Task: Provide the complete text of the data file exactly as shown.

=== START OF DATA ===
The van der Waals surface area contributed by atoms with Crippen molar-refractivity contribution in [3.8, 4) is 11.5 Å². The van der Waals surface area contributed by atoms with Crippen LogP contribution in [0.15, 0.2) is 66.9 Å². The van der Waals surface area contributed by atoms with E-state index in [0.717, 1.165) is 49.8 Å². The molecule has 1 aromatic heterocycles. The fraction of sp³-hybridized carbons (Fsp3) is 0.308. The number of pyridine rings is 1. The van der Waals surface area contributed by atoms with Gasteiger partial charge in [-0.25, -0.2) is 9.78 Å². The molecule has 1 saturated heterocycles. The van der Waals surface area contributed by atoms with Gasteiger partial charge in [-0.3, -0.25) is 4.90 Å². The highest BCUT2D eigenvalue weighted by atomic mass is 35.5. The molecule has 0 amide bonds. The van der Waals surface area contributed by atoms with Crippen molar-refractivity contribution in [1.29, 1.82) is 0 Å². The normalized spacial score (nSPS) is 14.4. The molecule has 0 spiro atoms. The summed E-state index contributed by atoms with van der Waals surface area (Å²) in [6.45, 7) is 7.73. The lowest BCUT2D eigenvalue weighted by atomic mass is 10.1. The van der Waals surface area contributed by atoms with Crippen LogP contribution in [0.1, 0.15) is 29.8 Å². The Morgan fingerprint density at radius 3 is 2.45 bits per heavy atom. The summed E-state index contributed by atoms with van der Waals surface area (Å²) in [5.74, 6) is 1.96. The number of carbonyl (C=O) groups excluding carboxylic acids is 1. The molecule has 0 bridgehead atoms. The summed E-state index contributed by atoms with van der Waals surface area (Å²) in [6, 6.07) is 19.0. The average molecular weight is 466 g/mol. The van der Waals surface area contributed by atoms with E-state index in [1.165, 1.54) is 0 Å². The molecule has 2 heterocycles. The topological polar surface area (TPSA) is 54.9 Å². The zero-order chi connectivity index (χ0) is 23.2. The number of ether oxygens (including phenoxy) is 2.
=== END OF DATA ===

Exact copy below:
The van der Waals surface area contributed by atoms with Crippen molar-refractivity contribution in [3.8, 4) is 11.5 Å². The van der Waals surface area contributed by atoms with Crippen LogP contribution in [0.15, 0.2) is 66.9 Å². The van der Waals surface area contributed by atoms with E-state index in [0.717, 1.165) is 49.8 Å². The molecule has 1 aromatic heterocycles. The fraction of sp³-hybridized carbons (Fsp3) is 0.308. The number of pyridine rings is 1. The van der Waals surface area contributed by atoms with Gasteiger partial charge in [-0.25, -0.2) is 9.78 Å². The molecule has 1 saturated heterocycles. The van der Waals surface area contributed by atoms with Gasteiger partial charge in [-0.3, -0.25) is 4.90 Å². The highest BCUT2D eigenvalue weighted by atomic mass is 35.5. The molecule has 0 amide bonds. The van der Waals surface area contributed by atoms with Crippen molar-refractivity contribution in [1.29, 1.82) is 0 Å². The normalized spacial score (nSPS) is 14.4. The molecule has 0 spiro atoms. The summed E-state index contributed by atoms with van der Waals surface area (Å²) in [6.45, 7) is 7.73. The lowest BCUT2D eigenvalue weighted by atomic mass is 10.1. The van der Waals surface area contributed by atoms with Crippen LogP contribution in [0.1, 0.15) is 29.8 Å². The Morgan fingerprint density at radius 3 is 2.45 bits per heavy atom. The summed E-state index contributed by atoms with van der Waals surface area (Å²) in [5.74, 6) is 1.96. The number of carbonyl (C=O) groups excluding carboxylic acids is 1. The molecule has 0 bridgehead atoms. The summed E-state index contributed by atoms with van der Waals surface area (Å²) in [6, 6.07) is 19.0. The average molecular weight is 466 g/mol. The van der Waals surface area contributed by atoms with E-state index in [1.165, 1.54) is 0 Å². The molecule has 2 heterocycles. The topological polar surface area (TPSA) is 54.9 Å². The zero-order chi connectivity index (χ0) is 23.2. The number of ether oxygens (including phenoxy) is 2.